Current Control of Three-phase Grid connected PV Inverters using Adaptive PR Controller

ABSTRACT:

In recent years, there has been a rapid increase in the number of grid connected three phase inverter systems being connected to the distribution network. As a result, the need for high quality, low harmonic distortion, and current injection into the grid is essential. To achieve this, careful consideration of the inverter controller is necessary. Many control methods are based on the traditional proportional-integral controller (PI), or the more recently adopted Proportional Resonant controller (PR). This paper presents a new technique of minimizing the error of the current control in a three phase grid connected inverter using a readily implementable Adaptive Proportional Resonance controller. Simulation and experimental results demonstrate the effectiveness of the proposed technique.

 

KEYWORDS:

  1. Proportional Resonant
  2. Grid- connected Inverter
  3. LCL filter.

 

SOFTWARE: MATLAB/SIMULINK

 

BLOCK DIAGRAM:

 Adaptive PR controller in stationary reference control

Fig 1 Adaptive PR controller in stationary reference control

  

EXPECTED SIMULATION RESULTS:

 Simulation result waveforms. (a) Three phase voltage waveform. (b) Three phase current waveform. 

Fig.2 Simulation result waveforms. (a) Three phase voltage waveform. (b) Three phase current waveform.

Simulation waveforms for conventional PR controller. (a) i-alpha. (b) ibeta.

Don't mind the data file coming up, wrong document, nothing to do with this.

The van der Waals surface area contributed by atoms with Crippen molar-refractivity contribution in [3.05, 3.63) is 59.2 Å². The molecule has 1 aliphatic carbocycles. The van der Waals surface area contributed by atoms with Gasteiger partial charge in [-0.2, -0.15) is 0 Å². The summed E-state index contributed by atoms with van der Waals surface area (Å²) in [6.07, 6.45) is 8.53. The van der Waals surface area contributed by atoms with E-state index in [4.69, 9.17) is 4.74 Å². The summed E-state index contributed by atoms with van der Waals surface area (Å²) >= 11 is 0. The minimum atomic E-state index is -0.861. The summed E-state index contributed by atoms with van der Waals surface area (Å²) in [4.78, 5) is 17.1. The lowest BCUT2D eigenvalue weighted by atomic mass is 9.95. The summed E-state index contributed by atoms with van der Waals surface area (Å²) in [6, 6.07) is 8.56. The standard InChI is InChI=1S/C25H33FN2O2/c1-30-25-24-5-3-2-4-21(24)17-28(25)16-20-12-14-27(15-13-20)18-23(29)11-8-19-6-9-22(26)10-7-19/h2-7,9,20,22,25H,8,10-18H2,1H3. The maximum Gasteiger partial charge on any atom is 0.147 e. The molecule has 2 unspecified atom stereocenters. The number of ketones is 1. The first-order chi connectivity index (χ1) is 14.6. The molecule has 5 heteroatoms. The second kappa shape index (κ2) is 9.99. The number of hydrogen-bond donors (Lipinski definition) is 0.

Fig.3 Simulation waveforms for conventional PR controller. (a) i-alpha. (b) ibeta.

. Simulation waveforms for adaptive PR controller. (a) i-alpha. (b) i-beta.

Fig. 4. Simulation waveforms for adaptive PR controller. (a) i-alpha. (b) i-beta.

 Simulation result waveforms unbalanced grid condition. (a) Three phase voltage waveform. (b) Three phase current waveform.

Fig. 5. Simulation result waveforms unbalanced grid condition. (a) Three phase voltage waveform. (b) Three phase current waveform.

   

CONCLUSION:

This paper has considered the impact of an adaptive PR current control scheme of a three phase grid connected inverter. In particular, this work has shown the performance of the adaptive PR controller compared with the conventional PR controller which is popular in grid connected inverters. Simulation studies confirm that the adaptive PR controller demonstrates better performance under normal and abnormal operating conditions. There is no steady state error output, and the harmonic content of the current waveform is very low. In addition, the adaptive PR controller offers superior output power regulation, and improved power quality performance. Overall, it can be concluded that the adaptive PR controller is better suited in the event of grid faults, or operation in weak grid environments, compared to fix gain controllers.